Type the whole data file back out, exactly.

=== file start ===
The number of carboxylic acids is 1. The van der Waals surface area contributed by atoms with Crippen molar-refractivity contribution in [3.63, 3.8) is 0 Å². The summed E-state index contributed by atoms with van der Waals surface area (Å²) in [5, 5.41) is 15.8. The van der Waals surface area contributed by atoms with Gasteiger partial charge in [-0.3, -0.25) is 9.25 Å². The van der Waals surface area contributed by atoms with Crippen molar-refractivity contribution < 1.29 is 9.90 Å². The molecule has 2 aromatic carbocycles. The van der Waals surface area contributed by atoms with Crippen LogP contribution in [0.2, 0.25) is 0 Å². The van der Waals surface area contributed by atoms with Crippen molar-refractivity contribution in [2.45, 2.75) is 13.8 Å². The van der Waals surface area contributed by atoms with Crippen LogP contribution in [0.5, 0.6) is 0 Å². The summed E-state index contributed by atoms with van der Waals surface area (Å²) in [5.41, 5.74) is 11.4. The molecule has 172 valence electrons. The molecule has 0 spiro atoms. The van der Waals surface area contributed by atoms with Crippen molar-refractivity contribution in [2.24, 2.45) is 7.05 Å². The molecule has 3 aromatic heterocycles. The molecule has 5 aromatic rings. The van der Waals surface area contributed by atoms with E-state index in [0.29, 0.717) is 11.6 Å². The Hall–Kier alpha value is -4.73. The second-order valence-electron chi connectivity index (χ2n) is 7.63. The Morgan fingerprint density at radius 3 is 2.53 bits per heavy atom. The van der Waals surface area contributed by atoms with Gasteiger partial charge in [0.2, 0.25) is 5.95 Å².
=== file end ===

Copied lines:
The number of carboxylic acids is 1. The van der Waals surface area contributed by atoms with Crippen molar-refractivity contribution in [3.63, 3.8) is 0 Å². The summed E-state index contributed by atoms with van der Waals surface area (Å²) in [5, 5.41) is 15.8. The van der Waals surface area contributed by atoms with Gasteiger partial charge in [-0.3, -0.25) is 9.25 Å². The van der Waals surface area contributed by atoms with Crippen molar-refractivity contribution < 1.29 is 9.90 Å². The molecule has 2 aromatic carbocycles. The van der Waals surface area contributed by atoms with Crippen LogP contribution in [0.2, 0.25) is 0 Å². The van der Waals surface area contributed by atoms with Crippen molar-refractivity contribution in [2.45, 2.75) is 13.8 Å². The van der Waals surface area contributed by atoms with Crippen LogP contribution in [0.5, 0.6) is 0 Å². The summed E-state index contributed by atoms with van der Waals surface area (Å²) in [5.41, 5.74) is 11.4. The molecule has 172 valence electrons. The molecule has 0 spiro atoms. The van der Waals surface area contributed by atoms with Crippen molar-refractivity contribution in [2.24, 2.45) is 7.05 Å². The molecule has 3 aromatic heterocycles. The molecule has 5 aromatic rings. The van der Waals surface area contributed by atoms with E-state index in [0.29, 0.717) is 11.6 Å². The Hall–Kier alpha value is -4.73. The second-order valence-electron chi connectivity index (χ2n) is 7.63. The Morgan fingerprint density at radius 3 is 2.53 bits per heavy atom. The van der Waals surface area contributed by atoms with Gasteiger partial charge in [0.2, 0.25) is 5.95 Å².